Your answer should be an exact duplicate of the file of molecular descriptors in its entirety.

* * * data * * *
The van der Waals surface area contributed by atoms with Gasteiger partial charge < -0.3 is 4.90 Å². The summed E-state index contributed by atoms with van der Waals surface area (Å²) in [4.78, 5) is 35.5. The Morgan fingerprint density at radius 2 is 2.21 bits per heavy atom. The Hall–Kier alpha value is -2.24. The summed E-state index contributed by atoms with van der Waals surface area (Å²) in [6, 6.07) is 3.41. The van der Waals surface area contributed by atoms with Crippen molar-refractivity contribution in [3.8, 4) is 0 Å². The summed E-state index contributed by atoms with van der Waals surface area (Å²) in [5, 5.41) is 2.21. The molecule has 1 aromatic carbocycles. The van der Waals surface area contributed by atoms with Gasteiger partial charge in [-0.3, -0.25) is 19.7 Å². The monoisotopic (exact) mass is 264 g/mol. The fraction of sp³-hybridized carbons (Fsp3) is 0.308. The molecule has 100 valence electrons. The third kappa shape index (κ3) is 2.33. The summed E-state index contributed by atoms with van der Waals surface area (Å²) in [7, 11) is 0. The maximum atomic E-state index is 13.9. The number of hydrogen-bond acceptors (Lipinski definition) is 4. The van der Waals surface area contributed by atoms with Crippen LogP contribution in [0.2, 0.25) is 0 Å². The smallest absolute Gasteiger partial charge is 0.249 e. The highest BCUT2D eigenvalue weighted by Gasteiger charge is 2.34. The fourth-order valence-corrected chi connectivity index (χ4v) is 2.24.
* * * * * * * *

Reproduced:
The van der Waals surface area contributed by atoms with Gasteiger partial charge < -0.3 is 4.90 Å². The summed E-state index contributed by atoms with van der Waals surface area (Å²) in [4.78, 5) is 35.5. The Morgan fingerprint density at radius 2 is 2.21 bits per heavy atom. The Hall–Kier alpha value is -2.24. The summed E-state index contributed by atoms with van der Waals surface area (Å²) in [6, 6.07) is 3.41. The van der Waals surface area contributed by atoms with Crippen molar-refractivity contribution in [3.8, 4) is 0 Å². The summed E-state index contributed by atoms with van der Waals surface area (Å²) in [5, 5.41) is 2.21. The molecule has 1 aromatic carbocycles. The van der Waals surface area contributed by atoms with Gasteiger partial charge in [-0.3, -0.25) is 19.7 Å². The monoisotopic (exact) mass is 264 g/mol. The fraction of sp³-hybridized carbons (Fsp3) is 0.308. The molecule has 100 valence electrons. The third kappa shape index (κ3) is 2.33. The summed E-state index contributed by atoms with van der Waals surface area (Å²) in [7, 11) is 0. The maximum atomic E-state index is 13.9. The number of hydrogen-bond acceptors (Lipinski definition) is 4. The van der Waals surface area contributed by atoms with Crippen LogP contribution in [0.2, 0.25) is 0 Å². The smallest absolute Gasteiger partial charge is 0.249 e. The highest BCUT2D eigenvalue weighted by Gasteiger charge is 2.34. The fourth-order valence-corrected chi connectivity index (χ4v) is 2.24.